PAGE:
A science and Hawaiian culture enrichment program for children.
By Cindy Schumacher
POSTED: August 13, 2009
Local educators Evelyn and Ed Zayas have concluded that the best way to develop a sense of stewardship in our community would be an investment in the minds and attitudes of our children.
“Our enrichment program for fourth through eighth grade Maui students coordinates and delivers engaging activities in a four-week Saturday morning format,” they said. “We want to teach our children to appreciate and care for the environment, making them aware of our natural resources.”
The Zayas’ program, established in 2007, is named Teach Maui Inc. It is a technology-infused program that seeks to engage students in problem-solving to protect natural resources, ecosystems and historical and cultural sites.
“We provide a program for natural resource conservation and Hawaiian culture educational enrichment,” they stated. “Our lessons and activities are held throughout the island.”
Some of the lessons are based on the University of Hawai‘i’s culturally responsive curriculum, while others are developed by local educators, scientists and cultural practitioners.
Teach Maui was recently awarded a grant from the National Oceanic and Atmospheric Administration (NOAA).
“The grant proposal was titled Malama i Na kamali‘i kokua nui O holomoana, (to nourish our child’s voyage of stewardship),” said the Zayases. Beginning in August 2008, the proposal grew from a vision shared among Kihei Charter School, the Department of Land and Natural Resources, Teach Maui and Kihei Canoe Club. These organizations wanted to engage children in solving the problems facing our island. “The new grant will fund outdoor classroom experience for over 400 students,” they said.
In one such outdoor classroom, Maui Digital Bus-Alaka‘aina Foundation Educational Outreach Coordinator Ellen Federoff showed students the importance of testing water for a variety of factors, such as temperature, turbidity, dissolved oxygen and acidity. The children then conducted the tests at several locations and collected data on standardized water monitoring sheets.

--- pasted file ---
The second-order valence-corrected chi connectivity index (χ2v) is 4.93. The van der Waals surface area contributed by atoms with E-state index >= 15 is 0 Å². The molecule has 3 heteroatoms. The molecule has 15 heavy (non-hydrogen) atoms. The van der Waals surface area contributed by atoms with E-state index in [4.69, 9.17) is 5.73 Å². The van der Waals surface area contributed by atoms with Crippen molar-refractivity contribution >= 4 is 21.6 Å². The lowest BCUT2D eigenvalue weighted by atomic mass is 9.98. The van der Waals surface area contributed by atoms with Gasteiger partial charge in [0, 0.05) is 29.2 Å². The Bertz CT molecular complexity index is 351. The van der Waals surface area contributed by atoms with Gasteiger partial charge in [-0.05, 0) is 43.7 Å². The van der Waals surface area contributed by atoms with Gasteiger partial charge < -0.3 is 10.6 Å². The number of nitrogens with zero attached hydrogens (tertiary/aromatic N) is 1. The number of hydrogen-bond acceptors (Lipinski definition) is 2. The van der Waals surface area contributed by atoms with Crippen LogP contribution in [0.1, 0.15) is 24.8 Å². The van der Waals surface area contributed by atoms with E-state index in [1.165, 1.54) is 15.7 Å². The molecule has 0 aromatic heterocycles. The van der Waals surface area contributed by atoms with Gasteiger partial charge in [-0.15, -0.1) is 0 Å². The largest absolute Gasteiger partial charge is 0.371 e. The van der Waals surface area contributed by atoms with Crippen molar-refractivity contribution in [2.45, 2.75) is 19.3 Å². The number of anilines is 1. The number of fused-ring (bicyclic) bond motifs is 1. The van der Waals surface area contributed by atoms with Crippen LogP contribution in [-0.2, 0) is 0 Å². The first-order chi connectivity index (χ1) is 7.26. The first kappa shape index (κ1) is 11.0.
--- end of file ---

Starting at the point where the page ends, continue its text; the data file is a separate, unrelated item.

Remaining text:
“When we got back on the Digital Bus, we used laptops to draw a map of our research area to describe the samples,” the children recalled.
Federoff believes that “the Teach Maui program is an outstanding opportunity for the youth of Maui. It provides a focused, integrated approach, allowing a small group of students to gain a wealth of knowledge in a short time.”
Hawai‘i Wildlife Fund Maui Research Coordinator Cheryl King gave a presentation on Maui turtles at the National Marine Sanctuary Education Center in Kihei. The children learned about turtle nesting habits and ways to help with marine conservation.
“We are all so lucky to live here, but our island ecosystems need our help,” said King. “We hope that by engaging the children’s imaginations through hands-on learning, we can teach them the ethics of respect and conservation needed here.”
Creative sessions at Teach Maui include making computer-aided presentations. The children upload the pictures they have taken from their cameras onto laptops, and learn how computers handle data.
“Ms. Zayas taught us how to create an animated slide show and present it with music,” said a child from the Spring Session. “That was my favorite. We learned how to burn our slide show onto a CD, and then our parents came to view our presentation.”
Visiting a taro farm and hiking to discover native plants can lead one into the history, genealogy and culture of the Hawaiian people. Kumu Kepa Meno, Hawaiian culture practitioner, gave a presentation on taro and demonstrated how to make poi.
“We peeled the steamed taro and used poi pounders to make it,” the children said. Then we took it home to eat.”
Teach Maui Director of Conservation Education Judy Edwards summed up the program: “One of the hopeful aspects of a fresh and energetic new nonprofit is seeing Ph.D.-level technology now being used to teach kids about the natural world, in the natural world. The Zayases are techno-savvy in their approach, bringing a 21st century perspective to teaching and experiencing.”
Children pick up these tools and skills immediately and are able to conceptualize the world in a way we couldn’t at their ages. Edwards believes, “The double-whammy of hands-on, get-wet, get-gooey approach plus follow-up with high-tech tools creates understanding in a way we couldn’t have imagined 10 years ago.”
Teach Maui’s summer session starts Aug. 22, for four consecutive Saturday mornings.
For more information, visit www.teachmaui.org or call (808) 879-4605.